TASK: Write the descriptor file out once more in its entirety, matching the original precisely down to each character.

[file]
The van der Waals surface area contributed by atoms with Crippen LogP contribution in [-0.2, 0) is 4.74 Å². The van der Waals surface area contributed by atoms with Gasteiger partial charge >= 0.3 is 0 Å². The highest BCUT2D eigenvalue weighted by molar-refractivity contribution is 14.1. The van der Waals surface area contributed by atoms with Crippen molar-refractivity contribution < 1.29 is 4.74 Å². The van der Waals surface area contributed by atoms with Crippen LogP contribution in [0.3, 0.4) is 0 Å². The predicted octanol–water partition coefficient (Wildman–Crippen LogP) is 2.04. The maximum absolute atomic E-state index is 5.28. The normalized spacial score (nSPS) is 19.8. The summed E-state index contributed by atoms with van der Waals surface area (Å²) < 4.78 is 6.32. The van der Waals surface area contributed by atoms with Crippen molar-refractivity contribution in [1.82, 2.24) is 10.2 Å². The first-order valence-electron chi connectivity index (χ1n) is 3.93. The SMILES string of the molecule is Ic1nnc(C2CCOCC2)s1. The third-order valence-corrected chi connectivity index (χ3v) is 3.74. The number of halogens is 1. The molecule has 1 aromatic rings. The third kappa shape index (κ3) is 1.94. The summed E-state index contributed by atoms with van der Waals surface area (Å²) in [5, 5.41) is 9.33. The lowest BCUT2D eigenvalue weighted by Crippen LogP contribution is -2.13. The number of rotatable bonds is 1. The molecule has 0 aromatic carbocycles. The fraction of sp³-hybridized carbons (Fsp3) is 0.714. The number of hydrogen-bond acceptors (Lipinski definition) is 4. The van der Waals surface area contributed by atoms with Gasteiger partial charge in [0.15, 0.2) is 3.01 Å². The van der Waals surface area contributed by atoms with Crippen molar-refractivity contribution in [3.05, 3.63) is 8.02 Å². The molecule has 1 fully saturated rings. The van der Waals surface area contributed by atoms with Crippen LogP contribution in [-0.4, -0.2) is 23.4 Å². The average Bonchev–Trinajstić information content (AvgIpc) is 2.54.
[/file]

The van der Waals surface area contributed by atoms with Crippen LogP contribution in [-0.2, 0) is 4.74 Å². The van der Waals surface area contributed by atoms with Gasteiger partial charge >= 0.3 is 0 Å². The highest BCUT2D eigenvalue weighted by molar-refractivity contribution is 14.1. The van der Waals surface area contributed by atoms with Crippen molar-refractivity contribution < 1.29 is 4.74 Å². The van der Waals surface area contributed by atoms with Crippen LogP contribution in [0.3, 0.4) is 0 Å². The predicted octanol–water partition coefficient (Wildman–Crippen LogP) is 2.04. The maximum absolute atomic E-state index is 5.28. The normalized spacial score (nSPS) is 19.8. The summed E-state index contributed by atoms with van der Waals surface area (Å²) < 4.78 is 6.32. The van der Waals surface area contributed by atoms with Crippen molar-refractivity contribution in [1.82, 2.24) is 10.2 Å². The first-order valence-electron chi connectivity index (χ1n) is 3.93. The SMILES string of the molecule is Ic1nnc(C2CCOCC2)s1. The third-order valence-corrected chi connectivity index (χ3v) is 3.74. The number of halogens is 1. The molecule has 1 aromatic rings. The third kappa shape index (κ3) is 1.94. The summed E-state index contributed by atoms with van der Waals surface area (Å²) in [5, 5.41) is 9.33. The lowest BCUT2D eigenvalue weighted by Crippen LogP contribution is -2.13. The number of rotatable bonds is 1. The molecule has 0 aromatic carbocycles. The fraction of sp³-hybridized carbons (Fsp3) is 0.714. The number of hydrogen-bond acceptors (Lipinski definition) is 4. The van der Waals surface area contributed by atoms with Gasteiger partial charge in [0.15, 0.2) is 3.01 Å². The van der Waals surface area contributed by atoms with Crippen molar-refractivity contribution in [3.05, 3.63) is 8.02 Å². The molecule has 1 fully saturated rings. The van der Waals surface area contributed by atoms with Crippen LogP contribution in [-0.4, -0.2) is 23.4 Å². The average Bonchev–Trinajstić information content (AvgIpc) is 2.54.